infrared emission


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Noun1.infrared emission - electromagnetic radiation with wavelengths longer than visible light but shorter than radio waves
actinic radiation, actinic ray - electromagnetic radiation that can produce photochemical reactions
References in periodicals archive ?
A vector analysis of the infrared emission of night-flying moths, with a discussion of the system as a directional (ILS) homing device.
"Infrared Laboratories has developed the most advanced infrared emission microscopy technology in the market," said Dr.
This heat corresponds to some visible but mostly to the infrared emission spectrum, with peak emission wavelength of around three microns.
Therefore, such GaN based detectors can detect UV emissions from flames in the presence of hot backgrounds (such as infrared emission from the hot bricks in a furnace).
The likely culprit, scientists eventually deduced, was the intrinsic infrared emission from a class of organic molecules known as polycyclic aromatic hydrocarbons (PAHs), which, scientists would later discover, are amazingly plentiful; nearly 10 percent of all the carbon in the universe is tied up in PAHs.
Dust warmed by starlight is usually the dominant source of a galaxy's infrared emission, a fact astronomers exploit to estimate the rate of starbirth in distant galaxies.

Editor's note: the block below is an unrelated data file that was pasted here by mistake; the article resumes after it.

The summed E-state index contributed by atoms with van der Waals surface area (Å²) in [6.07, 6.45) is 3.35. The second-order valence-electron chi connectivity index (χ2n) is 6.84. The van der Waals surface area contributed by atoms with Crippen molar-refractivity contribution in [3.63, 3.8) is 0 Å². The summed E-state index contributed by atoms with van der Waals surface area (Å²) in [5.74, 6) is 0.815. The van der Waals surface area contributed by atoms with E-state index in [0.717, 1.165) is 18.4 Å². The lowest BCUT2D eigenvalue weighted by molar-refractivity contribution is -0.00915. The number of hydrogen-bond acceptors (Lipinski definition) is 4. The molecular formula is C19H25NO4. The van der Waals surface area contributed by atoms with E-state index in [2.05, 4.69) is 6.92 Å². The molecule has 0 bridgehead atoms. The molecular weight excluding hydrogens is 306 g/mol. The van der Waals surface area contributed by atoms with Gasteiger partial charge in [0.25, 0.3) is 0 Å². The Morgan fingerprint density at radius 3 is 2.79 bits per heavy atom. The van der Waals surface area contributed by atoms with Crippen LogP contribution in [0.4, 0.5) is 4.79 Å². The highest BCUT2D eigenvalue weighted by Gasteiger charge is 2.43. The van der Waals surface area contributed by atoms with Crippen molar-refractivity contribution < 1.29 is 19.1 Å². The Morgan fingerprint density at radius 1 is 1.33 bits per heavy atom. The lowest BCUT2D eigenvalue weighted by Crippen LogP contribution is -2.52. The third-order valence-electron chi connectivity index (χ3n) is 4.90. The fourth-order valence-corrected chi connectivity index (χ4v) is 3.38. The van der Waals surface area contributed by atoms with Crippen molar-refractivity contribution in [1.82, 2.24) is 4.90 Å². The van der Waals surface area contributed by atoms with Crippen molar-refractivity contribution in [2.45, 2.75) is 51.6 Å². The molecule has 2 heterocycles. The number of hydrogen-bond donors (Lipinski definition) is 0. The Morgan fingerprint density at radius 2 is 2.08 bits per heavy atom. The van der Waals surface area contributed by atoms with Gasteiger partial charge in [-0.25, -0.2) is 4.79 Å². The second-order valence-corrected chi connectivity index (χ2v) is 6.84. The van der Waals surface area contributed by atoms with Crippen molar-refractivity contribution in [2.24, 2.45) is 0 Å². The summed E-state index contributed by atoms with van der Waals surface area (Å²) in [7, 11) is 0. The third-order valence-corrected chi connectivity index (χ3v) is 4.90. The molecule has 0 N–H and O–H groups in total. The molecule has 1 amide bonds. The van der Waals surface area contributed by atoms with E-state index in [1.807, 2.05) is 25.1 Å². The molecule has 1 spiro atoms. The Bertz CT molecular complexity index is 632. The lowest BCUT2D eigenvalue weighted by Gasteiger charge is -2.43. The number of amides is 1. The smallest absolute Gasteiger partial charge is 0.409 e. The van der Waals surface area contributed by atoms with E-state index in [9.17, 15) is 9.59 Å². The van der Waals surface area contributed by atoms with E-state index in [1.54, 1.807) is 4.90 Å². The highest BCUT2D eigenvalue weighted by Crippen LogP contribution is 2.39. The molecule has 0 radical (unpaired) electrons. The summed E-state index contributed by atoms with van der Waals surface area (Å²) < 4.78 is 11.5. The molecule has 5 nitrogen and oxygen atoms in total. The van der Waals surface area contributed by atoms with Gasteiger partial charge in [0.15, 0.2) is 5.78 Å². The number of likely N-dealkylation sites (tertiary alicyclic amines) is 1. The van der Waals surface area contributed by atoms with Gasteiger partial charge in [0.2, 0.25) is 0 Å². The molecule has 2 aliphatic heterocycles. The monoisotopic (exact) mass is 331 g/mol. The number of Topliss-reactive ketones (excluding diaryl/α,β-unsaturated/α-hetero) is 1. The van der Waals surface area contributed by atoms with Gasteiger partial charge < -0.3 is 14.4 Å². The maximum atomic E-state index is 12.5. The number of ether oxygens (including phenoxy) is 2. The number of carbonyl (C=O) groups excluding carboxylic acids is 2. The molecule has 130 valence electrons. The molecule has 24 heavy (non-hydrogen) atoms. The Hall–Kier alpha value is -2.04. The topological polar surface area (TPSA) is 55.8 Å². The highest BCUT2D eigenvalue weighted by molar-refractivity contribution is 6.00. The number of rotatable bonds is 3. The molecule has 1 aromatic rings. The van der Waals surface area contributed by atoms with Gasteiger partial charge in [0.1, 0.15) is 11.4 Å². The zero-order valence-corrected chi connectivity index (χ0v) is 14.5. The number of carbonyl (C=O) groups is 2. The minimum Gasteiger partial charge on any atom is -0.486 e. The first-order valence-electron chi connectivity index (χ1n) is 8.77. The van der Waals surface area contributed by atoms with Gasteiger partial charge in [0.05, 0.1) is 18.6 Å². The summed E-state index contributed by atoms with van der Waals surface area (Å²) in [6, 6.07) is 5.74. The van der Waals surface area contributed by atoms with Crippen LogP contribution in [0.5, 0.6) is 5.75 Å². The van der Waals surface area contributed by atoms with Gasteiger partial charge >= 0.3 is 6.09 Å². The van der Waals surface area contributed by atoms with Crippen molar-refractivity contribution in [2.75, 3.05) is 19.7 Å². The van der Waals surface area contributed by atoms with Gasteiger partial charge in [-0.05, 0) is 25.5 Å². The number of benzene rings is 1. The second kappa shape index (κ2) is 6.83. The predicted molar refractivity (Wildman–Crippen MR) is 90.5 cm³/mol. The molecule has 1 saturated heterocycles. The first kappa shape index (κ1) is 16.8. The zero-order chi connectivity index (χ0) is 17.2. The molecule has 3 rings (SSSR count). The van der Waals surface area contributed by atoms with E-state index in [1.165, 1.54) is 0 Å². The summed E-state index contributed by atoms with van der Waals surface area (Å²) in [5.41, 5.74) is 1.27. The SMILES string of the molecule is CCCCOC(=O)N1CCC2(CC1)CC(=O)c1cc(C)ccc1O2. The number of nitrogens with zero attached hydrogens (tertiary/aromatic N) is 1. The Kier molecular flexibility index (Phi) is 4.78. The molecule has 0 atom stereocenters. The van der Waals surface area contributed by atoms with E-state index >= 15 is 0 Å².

The material accelerated in the cocoon initially gives off a fast, blue ultra-violet emission, followed by a slow, infrared emission caused by the radioactive decay of heavy elements.
Over the course of a year, the planet's infrared emission brightened almost fourfold, a huge and unusual variation that implies a temperature change of 1300K between 2012 and 2013.
To measure the physical size of the dusty ring, the researchers measured the time delay between the emission of light from very close to the black hole and the infrared emission. This delay is the distance the light has to travel (at the speed-of-light) from close to the black hole out to the hot dust.
The galaxy, seen by astronomers as it was just over a billion years after the Big Bang, is emitting extremely bright infrared emission - a smoking gun of star birth.
For years astronomers have debated whether the system is a Seyfert galaxy, as its bright, active core suggests, or a starburst galaxy, as its very strong infrared emission would indicate....
The 2008 observation revealed an infrared emission pattern similar to the 1983 measurement, but something surprising happened in 2009: The infrared emission dropped by nearly two-thirds.